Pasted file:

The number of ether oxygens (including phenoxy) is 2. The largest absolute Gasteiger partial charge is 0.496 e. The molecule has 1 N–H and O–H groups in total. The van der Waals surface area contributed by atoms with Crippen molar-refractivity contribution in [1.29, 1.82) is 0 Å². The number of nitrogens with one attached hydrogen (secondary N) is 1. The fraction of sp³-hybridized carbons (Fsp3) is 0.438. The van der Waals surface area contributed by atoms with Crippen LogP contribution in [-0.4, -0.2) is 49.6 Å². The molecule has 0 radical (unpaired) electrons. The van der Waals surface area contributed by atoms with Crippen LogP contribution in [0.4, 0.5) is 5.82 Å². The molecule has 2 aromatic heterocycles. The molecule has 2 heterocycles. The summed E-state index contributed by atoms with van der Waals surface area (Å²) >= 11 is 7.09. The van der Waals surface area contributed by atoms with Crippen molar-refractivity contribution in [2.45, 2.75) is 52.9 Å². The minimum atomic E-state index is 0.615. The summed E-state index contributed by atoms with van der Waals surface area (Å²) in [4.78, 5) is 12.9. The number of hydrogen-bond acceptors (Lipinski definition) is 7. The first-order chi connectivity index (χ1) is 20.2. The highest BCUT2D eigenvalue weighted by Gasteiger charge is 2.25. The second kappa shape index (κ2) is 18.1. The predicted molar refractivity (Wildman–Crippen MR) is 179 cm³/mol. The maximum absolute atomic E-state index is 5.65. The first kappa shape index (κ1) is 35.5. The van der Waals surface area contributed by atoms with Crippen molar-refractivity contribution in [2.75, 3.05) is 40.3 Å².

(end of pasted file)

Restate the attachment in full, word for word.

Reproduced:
The number of ether oxygens (including phenoxy) is 2. The largest absolute Gasteiger partial charge is 0.496 e. The molecule has 1 N–H and O–H groups in total. The van der Waals surface area contributed by atoms with Crippen molar-refractivity contribution in [1.29, 1.82) is 0 Å². The number of nitrogens with one attached hydrogen (secondary N) is 1. The fraction of sp³-hybridized carbons (Fsp3) is 0.438. The van der Waals surface area contributed by atoms with Crippen LogP contribution in [-0.4, -0.2) is 49.6 Å². The molecule has 0 radical (unpaired) electrons. The van der Waals surface area contributed by atoms with Crippen LogP contribution in [0.4, 0.5) is 5.82 Å². The molecule has 2 aromatic heterocycles. The molecule has 2 heterocycles. The summed E-state index contributed by atoms with van der Waals surface area (Å²) >= 11 is 7.09. The van der Waals surface area contributed by atoms with Crippen molar-refractivity contribution in [2.45, 2.75) is 52.9 Å². The minimum atomic E-state index is 0.615. The summed E-state index contributed by atoms with van der Waals surface area (Å²) in [4.78, 5) is 12.9. The number of hydrogen-bond acceptors (Lipinski definition) is 7. The first-order chi connectivity index (χ1) is 20.2. The highest BCUT2D eigenvalue weighted by Gasteiger charge is 2.25. The second kappa shape index (κ2) is 18.1. The predicted molar refractivity (Wildman–Crippen MR) is 179 cm³/mol. The maximum absolute atomic E-state index is 5.65. The first kappa shape index (κ1) is 35.5. The van der Waals surface area contributed by atoms with Crippen molar-refractivity contribution in [2.75, 3.05) is 40.3 Å².